Pathophysiology Week 14 Discussion
- Describe the mechanisms of production of estrogen and androgens.
- What are the non-reproductive effects of estrogen?
- What are the effects of hypersecretion of androgens?
Mechanisms of Production of Estrogen and Androgens
The hypothalamic-pituitary-gonadal axis, the endocrine system, and the central nervous system stimulate the secretion of gonadotropic releasing hormones, promoting the secretion of estradiol in females and testosterone in males (McCance & Huether, 2019). The presence of these gonadotropic hormones stimulates the gonads to produce more estrogen and testosterone, which will cause sperm maturation on the testes and ova maturation in the ovaries. Moreover, smaller amounts of estrogen and androgens are secreted by the adrenal cortex.
Non-Reproductive Effects of Estrogen
Swerlow et al. (2018) established a correlation between high estrogen levels in women with a higher risk of breast cancer. The authors concluded that increased marker of estrogen and insulin-like growth factor 1 levels were related to an increased risk for pre-menopausal breast cancer.
Estrogen also facilitates the closure of long bones in males and females after puberty and supports skin, bones, and adequate systemic organ functions (McCance & Huether, 2019). Other functions include decreased cholesterolemia by optimizing liver function, nervous system neuroprotective properties, prevention of vascular injury and atheroma formation, enhancement of inflammatory processes, and increased risk for clotting.
Effects of Hypersecretion of Androgens
One of the effects of androgen hypersecretion is hirsutism; this condition usually occurs when adrenocortical tumors are present, thus increasing testosterone release from the adrenal glands (Radi & Tamilia, 2019). Additionally, acne has been associated with testosterone release since the hormone stimulates the activity of the sebaceous glands (McCance & Huether, 2019).
CLASSMATE RESPONSE #2
Mechanisms of Production of Estrogen and Androgen
The adrenal cortex contributes to a small amount of estrogen secretion and androgens. Androgenic substances, such as dehydroepiandrosterone (DHEA) are converted in peripheral tissues to stronger androgens like testosterone (McCance et al., 2019). More commonly, estrogen production is initiated by the ovaries. Estrogen production is relatively low before puberty, with a production surge once puberty hits. Estradiol is the most potent and prevalent form of estrogen, with 95% produced by the ovaries (McCance et al., 2019). Testosterone, which is the primary male sex androgen, is mainly produced by the Leydig cells of the testes. The production of androgens is a continuous flow in males, which differs than females, as their hormone production is involved in a cyclic pattern. Androgens enable sex organs to grow, and secondary sex characteristics develop, such as acne, increased libido, facial and pubic hair growth. The regulation of androgen production and spermatogenesis is achieved by a feedback system that involves the hypothalamus, anterior pituitary, the testes, and the end organs of androgen stimulation (McCance et al., 2019).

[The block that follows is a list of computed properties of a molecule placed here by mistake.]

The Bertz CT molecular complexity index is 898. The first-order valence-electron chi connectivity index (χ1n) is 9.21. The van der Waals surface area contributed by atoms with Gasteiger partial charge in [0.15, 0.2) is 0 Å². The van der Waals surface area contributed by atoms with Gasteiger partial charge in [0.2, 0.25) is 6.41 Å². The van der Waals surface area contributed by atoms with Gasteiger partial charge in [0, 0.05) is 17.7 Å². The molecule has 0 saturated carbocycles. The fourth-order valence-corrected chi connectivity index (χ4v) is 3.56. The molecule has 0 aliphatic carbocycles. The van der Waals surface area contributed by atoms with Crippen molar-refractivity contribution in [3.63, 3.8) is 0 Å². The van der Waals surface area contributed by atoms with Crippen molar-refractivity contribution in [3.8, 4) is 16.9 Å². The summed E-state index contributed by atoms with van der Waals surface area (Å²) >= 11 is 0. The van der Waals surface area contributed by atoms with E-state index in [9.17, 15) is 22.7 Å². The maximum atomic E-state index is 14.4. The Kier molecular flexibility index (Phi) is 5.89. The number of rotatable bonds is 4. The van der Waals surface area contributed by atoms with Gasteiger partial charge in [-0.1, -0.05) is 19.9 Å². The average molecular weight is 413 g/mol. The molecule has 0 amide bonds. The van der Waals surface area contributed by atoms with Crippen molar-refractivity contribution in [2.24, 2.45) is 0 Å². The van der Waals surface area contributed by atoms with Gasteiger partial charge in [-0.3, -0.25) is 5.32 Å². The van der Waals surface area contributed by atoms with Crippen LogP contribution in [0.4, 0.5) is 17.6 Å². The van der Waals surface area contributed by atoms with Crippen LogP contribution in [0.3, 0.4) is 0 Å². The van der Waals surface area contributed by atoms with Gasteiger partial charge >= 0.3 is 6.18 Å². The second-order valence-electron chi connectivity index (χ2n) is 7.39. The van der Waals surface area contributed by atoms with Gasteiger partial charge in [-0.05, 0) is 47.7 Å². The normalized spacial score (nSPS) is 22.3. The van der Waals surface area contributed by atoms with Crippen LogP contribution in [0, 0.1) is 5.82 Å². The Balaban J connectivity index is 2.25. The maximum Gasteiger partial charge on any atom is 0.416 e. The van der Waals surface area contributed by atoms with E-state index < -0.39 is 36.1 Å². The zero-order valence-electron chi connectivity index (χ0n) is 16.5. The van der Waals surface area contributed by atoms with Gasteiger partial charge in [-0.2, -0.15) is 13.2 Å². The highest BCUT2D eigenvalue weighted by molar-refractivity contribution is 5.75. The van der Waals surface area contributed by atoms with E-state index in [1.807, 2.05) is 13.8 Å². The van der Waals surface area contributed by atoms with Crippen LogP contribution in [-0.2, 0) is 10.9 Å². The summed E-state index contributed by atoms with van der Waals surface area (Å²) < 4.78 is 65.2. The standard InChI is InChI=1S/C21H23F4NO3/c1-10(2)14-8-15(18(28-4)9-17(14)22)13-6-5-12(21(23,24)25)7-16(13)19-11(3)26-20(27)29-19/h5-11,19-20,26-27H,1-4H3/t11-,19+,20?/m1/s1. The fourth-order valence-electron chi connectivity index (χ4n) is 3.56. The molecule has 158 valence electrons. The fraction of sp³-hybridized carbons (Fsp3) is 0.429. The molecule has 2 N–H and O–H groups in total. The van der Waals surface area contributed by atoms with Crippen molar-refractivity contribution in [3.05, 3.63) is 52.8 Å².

Estrogen’s Non-Reproductive Effects
Though estrogen is a main sex hormone, with increased production in females and males, this hormone also has a role in non-reproductive functions. Estradiol, one of the forms of estrogen, plays a role in fat metabolism and the deposition of fat into subcutaneous tissue. Also, this hormone acts in the liver to decrease cholesterol, increase high-density lipoproteins. Additionally, estrogen maintains bone density, promotes inflammation, inhibits platelet adhesiveness, and can protect individuals against chronic kidney disease (McCance et al., 2019). Estrogen can increase collagen content, which results in the promotion of skin healing. Declining estrogen levels have been associated to a decrease in cognitive performance (Russell et al., 2019).
Effects of Androgen Hypersecretion
The hypersecretion of androgen can lead to virilization and the development of male sex characteristics (McCance et al., 2019). Excess androgen can cause a deepening of the voice, acne, and excess facial and body hair growth, known as hirsutism. Hirsutism is typically caused from excess secretion of androgen from the adrenal glands or the ovaries (Radi & Tamilia, 2019). Symptoms such as high blood pressure, insulin resistance, and darkened skin can also be associated with androgen hypersecretion. Balding may also occur in individuals with this condition.
CLASSMATE RESPONSE #3
The mechanisms of production of estrogen and androgens
Estrogens and androgens are developed from cholesterol and are produced in the gonads and the adrenals. They are activated or catabolized within target tissues such as bone.
Estrogens and androgens influence the growth and maintenance of the mammalian skeleton and are responsible for its sexual dimorphism.
The non-reproductive effects of estrogen